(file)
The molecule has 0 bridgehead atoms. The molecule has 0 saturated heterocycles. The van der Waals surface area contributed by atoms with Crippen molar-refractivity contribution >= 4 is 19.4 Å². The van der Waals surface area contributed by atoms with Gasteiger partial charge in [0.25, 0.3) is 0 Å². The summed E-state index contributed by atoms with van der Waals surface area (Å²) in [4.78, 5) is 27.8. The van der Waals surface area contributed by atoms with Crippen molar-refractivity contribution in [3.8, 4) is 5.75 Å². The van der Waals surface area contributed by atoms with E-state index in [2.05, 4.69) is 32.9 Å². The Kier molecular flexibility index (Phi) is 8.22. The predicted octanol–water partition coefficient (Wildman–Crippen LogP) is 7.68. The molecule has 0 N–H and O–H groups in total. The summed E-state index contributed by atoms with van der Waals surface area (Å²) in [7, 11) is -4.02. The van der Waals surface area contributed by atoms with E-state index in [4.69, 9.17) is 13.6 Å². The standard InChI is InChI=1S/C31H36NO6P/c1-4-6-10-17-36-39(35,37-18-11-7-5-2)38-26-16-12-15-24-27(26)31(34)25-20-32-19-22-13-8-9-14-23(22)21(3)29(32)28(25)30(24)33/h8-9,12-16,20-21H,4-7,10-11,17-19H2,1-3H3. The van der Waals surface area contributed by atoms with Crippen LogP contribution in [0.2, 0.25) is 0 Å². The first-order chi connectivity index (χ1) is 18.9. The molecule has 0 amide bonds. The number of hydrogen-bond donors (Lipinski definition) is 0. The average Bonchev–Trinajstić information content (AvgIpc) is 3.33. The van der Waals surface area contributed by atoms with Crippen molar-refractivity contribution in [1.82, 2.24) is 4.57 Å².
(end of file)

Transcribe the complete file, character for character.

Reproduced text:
The molecule has 0 bridgehead atoms. The molecule has 0 saturated heterocycles. The van der Waals surface area contributed by atoms with Crippen molar-refractivity contribution >= 4 is 19.4 Å². The van der Waals surface area contributed by atoms with Gasteiger partial charge in [0.25, 0.3) is 0 Å². The summed E-state index contributed by atoms with van der Waals surface area (Å²) in [4.78, 5) is 27.8. The van der Waals surface area contributed by atoms with Crippen molar-refractivity contribution in [3.8, 4) is 5.75 Å². The van der Waals surface area contributed by atoms with E-state index in [2.05, 4.69) is 32.9 Å². The Kier molecular flexibility index (Phi) is 8.22. The predicted octanol–water partition coefficient (Wildman–Crippen LogP) is 7.68. The molecule has 0 N–H and O–H groups in total. The summed E-state index contributed by atoms with van der Waals surface area (Å²) in [7, 11) is -4.02. The van der Waals surface area contributed by atoms with E-state index in [4.69, 9.17) is 13.6 Å². The standard InChI is InChI=1S/C31H36NO6P/c1-4-6-10-17-36-39(35,37-18-11-7-5-2)38-26-16-12-15-24-27(26)31(34)25-20-32-19-22-13-8-9-14-23(22)21(3)29(32)28(25)30(24)33/h8-9,12-16,20-21H,4-7,10-11,17-19H2,1-3H3. The van der Waals surface area contributed by atoms with Crippen LogP contribution in [0.2, 0.25) is 0 Å². The first-order chi connectivity index (χ1) is 18.9. The molecule has 0 amide bonds. The number of hydrogen-bond donors (Lipinski definition) is 0. The average Bonchev–Trinajstić information content (AvgIpc) is 3.33. The van der Waals surface area contributed by atoms with Crippen molar-refractivity contribution in [1.82, 2.24) is 4.57 Å².